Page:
Based on the NO2-assisted combustion mechanism, we also explored the catalytic behavior of each catalyst in the presence of NO + O2. As shown, the soot conversion profiles are in Figure 6b and the parameters of soot combustion are in Table 3. While nitric oxide was present, the combustion temperature of LSC and LCSC decreased more obviously than others when compared with the results in the oxygen atmosphere, which seemed to indicate that in the NO + O2 atmosphere these two catalysts more fully utilized NO. For the sake of clarity, Figure 6c shows the evolutions of COx and NOx during the soot oxidation process. As shown, the LSC and LCSC consumed larger number of NOx and the whole process showed a continuing consumption trend to it with the more COx releasing in relative low temperatures, demonstrating the fact that their surface was more likely to adsorb nitric oxide, producing nitrates or nitrites to release nitrogen dioxide to accelerate burning at the ignition stage. An obvious NOx desorption peak appears at 350 °C for both LSC and LCSC, just after the onset of soot combustion, referring to the results of soot combustion in Table 3. Therefore, a large amount of NOx released is believed to be caused by the decomposition of nitrate and/or nitrite species, which is promoted by the intense exothermic combustion of soot [36]. Subsequently, NOx concentration dramatically decreased, demonstrating the occurrence of NOx reduction by soot [37]. It can be seen that for the LS and LCS, there appears to be no NOx participates into the soot ignition reaction at low temperature, but similarly a significant NOx consumption peak can be observed after ignition, attributable to the reduction of NOx by soot. In addition, Table 3 also lists the characteristic temperature and CO2 selectivity of each catalyst in the presence of NO. It is found that the presence of NO does not affect SCO2, indicating that CO formation may only be related to O2.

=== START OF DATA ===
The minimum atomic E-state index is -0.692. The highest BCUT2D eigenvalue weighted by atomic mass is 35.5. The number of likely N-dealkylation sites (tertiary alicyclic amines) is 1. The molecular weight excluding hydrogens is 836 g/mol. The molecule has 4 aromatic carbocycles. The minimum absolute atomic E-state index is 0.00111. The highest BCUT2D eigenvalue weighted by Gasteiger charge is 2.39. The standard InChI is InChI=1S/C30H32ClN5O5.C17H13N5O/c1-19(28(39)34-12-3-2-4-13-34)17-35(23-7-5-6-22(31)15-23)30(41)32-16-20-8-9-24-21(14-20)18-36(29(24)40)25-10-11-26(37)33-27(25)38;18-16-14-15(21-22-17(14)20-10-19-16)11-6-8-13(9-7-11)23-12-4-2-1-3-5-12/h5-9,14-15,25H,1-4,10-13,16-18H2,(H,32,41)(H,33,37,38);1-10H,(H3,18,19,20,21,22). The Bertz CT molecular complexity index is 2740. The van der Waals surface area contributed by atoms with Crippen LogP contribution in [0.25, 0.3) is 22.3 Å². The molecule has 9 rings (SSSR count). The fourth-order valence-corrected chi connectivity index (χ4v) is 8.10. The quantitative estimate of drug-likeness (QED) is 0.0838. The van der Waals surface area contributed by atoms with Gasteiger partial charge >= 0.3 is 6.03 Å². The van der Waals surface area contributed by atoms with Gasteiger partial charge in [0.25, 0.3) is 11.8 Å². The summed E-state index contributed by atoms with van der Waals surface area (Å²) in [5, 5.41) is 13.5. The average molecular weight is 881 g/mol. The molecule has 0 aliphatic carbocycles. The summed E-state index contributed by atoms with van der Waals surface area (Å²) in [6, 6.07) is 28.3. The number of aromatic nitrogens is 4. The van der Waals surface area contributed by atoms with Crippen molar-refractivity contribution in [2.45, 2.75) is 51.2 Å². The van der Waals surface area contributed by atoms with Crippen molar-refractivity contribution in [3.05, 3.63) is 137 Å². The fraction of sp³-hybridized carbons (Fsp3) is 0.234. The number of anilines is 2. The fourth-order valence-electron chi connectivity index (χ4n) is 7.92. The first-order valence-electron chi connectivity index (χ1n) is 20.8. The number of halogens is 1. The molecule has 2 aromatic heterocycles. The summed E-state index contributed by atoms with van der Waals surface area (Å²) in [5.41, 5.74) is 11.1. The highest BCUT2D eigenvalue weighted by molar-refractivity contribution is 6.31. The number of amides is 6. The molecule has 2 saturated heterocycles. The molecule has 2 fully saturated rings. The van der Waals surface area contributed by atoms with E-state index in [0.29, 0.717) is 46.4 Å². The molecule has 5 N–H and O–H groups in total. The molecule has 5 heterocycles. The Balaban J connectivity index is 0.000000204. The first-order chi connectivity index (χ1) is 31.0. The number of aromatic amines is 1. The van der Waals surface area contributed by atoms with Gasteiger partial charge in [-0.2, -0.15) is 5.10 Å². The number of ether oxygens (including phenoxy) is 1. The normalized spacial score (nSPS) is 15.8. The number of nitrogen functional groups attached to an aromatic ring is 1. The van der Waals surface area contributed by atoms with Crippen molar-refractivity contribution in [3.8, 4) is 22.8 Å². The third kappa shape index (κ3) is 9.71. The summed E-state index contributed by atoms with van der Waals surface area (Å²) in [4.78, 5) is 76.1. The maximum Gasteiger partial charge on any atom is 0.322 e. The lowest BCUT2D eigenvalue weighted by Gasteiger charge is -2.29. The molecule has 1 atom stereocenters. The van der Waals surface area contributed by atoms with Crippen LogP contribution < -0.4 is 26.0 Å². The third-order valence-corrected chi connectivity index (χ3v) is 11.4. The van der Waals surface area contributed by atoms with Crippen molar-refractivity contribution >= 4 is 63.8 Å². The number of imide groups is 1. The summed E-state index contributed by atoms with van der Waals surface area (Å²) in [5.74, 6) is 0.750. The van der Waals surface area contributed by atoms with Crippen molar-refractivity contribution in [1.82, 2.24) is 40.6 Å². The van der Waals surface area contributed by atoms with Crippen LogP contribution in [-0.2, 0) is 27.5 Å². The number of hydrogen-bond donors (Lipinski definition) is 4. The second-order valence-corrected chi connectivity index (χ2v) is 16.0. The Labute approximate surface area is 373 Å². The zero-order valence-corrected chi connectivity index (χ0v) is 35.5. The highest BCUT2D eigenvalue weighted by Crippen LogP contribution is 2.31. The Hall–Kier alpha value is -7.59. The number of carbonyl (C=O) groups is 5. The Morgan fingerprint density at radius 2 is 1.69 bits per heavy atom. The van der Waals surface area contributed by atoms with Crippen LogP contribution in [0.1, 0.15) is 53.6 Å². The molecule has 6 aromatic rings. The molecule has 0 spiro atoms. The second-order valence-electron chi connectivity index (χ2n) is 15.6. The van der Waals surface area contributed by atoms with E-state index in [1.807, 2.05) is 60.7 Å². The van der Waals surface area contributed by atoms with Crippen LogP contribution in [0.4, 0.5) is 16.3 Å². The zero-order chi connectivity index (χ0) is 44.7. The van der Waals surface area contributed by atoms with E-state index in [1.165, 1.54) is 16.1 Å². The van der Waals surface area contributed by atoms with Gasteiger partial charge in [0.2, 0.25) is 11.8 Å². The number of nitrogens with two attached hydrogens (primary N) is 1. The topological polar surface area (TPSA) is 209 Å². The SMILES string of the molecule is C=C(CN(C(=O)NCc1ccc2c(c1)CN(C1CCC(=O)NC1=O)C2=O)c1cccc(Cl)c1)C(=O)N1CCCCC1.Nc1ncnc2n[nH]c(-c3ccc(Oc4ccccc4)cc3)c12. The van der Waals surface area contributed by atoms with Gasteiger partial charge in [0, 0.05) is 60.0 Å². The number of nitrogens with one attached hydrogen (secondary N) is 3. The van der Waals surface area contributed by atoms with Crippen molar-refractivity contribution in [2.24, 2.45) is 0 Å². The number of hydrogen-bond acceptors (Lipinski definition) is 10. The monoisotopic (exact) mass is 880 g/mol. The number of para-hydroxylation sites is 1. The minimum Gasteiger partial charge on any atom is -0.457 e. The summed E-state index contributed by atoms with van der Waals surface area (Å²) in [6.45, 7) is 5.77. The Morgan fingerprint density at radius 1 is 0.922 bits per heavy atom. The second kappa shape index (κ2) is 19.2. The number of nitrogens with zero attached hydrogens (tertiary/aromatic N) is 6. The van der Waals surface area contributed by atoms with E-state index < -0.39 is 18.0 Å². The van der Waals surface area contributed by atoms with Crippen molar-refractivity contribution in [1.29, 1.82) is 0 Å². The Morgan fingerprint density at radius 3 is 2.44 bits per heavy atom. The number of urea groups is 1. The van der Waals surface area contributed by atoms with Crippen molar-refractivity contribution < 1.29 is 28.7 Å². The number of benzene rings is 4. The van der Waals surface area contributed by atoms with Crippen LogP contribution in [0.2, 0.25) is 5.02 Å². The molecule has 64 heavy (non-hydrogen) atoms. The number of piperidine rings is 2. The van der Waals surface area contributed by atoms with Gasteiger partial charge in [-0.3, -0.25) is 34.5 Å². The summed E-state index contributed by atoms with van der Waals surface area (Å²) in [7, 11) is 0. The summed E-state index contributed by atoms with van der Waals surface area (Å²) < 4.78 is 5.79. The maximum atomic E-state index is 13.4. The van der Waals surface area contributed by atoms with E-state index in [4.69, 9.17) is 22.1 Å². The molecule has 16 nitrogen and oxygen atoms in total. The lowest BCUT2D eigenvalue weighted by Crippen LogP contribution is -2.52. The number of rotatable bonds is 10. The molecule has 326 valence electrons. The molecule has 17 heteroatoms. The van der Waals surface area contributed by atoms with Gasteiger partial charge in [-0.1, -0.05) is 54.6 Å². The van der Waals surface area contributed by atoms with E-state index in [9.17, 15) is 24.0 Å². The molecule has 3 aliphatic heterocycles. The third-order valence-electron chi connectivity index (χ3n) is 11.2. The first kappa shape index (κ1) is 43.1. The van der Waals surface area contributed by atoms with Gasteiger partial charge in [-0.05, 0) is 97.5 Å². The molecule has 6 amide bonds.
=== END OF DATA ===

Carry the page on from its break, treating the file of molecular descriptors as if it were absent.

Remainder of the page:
3.8. Catalytic Activities for NO Oxidation

NO2 can play an important role in auxiliary combustion during soot catalytic oxidation due to its greater oxidability than O2 [5,38]. In order to obtain information about the relationship between NO2 production and soot combustion for the prepared oxide catalysts that evince the NO2-assited mechanism, the NO oxidation experiments were carried out, and the results are depicted in Figure 7.